Enrollment: 25

Using an interdisciplinary approach combining the research and theories of psychology, sociology, gender studies and feminist theory, the course will investigate the psychological lives of men and women in the U.S. today through a gender lens. Topics covered include the gendered body, sexuality, emotions, power and mental health.

Reflecting on Study Abroad

Credits: 2

CRN: 10214

Faculty: Chris Ciancetta

Days & Times: 2-6p Fri (Oct. 3, 17, 31, Nov. 14, Dec. 5)

Location: SEM II B2109

Enrollment: 25

This course is designed to provide an environment for students to reflect on and integrate knowledge acquired from study and travel abroad into their academic work, professional goals and personal development. Students will learn about cross-cultural theories including stages of intercultural sensitivity and ethno-relativism, research academic scholarship opportunities or community organizations related to students’ international interests, and develop an international interest project.

Russian, Beginning I

Credits: 4

CRN: 10176

Faculty: Elena Sonina

Days & Times: 5:30-7:30p Tue & Thu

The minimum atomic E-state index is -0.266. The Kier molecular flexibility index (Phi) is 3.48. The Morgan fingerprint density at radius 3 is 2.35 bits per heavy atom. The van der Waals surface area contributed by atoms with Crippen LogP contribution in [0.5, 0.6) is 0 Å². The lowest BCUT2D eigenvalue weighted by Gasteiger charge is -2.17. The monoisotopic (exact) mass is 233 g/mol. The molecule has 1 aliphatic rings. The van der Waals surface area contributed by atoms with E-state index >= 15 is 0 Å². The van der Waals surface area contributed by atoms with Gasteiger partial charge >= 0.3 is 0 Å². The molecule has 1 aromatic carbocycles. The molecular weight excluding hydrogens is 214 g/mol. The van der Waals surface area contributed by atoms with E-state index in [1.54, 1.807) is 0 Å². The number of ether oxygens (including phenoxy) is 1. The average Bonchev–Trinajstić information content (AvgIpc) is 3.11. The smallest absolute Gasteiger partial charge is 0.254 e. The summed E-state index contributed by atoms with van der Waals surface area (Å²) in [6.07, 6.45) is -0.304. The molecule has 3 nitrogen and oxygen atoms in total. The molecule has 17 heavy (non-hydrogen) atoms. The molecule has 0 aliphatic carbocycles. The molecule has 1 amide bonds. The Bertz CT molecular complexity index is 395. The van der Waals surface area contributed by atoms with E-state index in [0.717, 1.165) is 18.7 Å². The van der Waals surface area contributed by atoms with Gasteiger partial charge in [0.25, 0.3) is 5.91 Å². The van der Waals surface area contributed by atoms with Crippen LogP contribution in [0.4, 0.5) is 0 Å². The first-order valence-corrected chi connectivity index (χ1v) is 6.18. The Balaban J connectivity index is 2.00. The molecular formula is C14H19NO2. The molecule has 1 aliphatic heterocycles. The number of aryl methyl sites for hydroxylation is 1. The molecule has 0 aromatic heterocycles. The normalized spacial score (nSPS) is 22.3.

Location: SEM II C2109

Enrollment: 25

In this course you will learn how to decipher the Cyrillic alphabet; read, write, and construct sentences; and eventually express yourself in Russian. Constant exposure to the authentic Russian language, literature, history and culture will enable you to move forward in your mastery of Russian grammar, vocabulary and communicative skills. Students who already know some Russian will have a great opportunity to polish writing, reading and speaking abilities. A variety of activities including staging skits, acting out true-to-life situations, viewing Russian films and listening to a variety of Russian music will help you strengthen your comprehension skills and build the necessary confidence in using Russian. Embrace the opportunity to celebrate Christmas and New Year's "Russian Style" with us!

Sacred Texts

Credits: 4

CRN: 10215

Faculty: Rebecca Chamberlain, 867-5845

Days & Times: 6-10p Thu

Location: SEM II C1105

Required Fees: $75, for a program reader

Enrollment: 25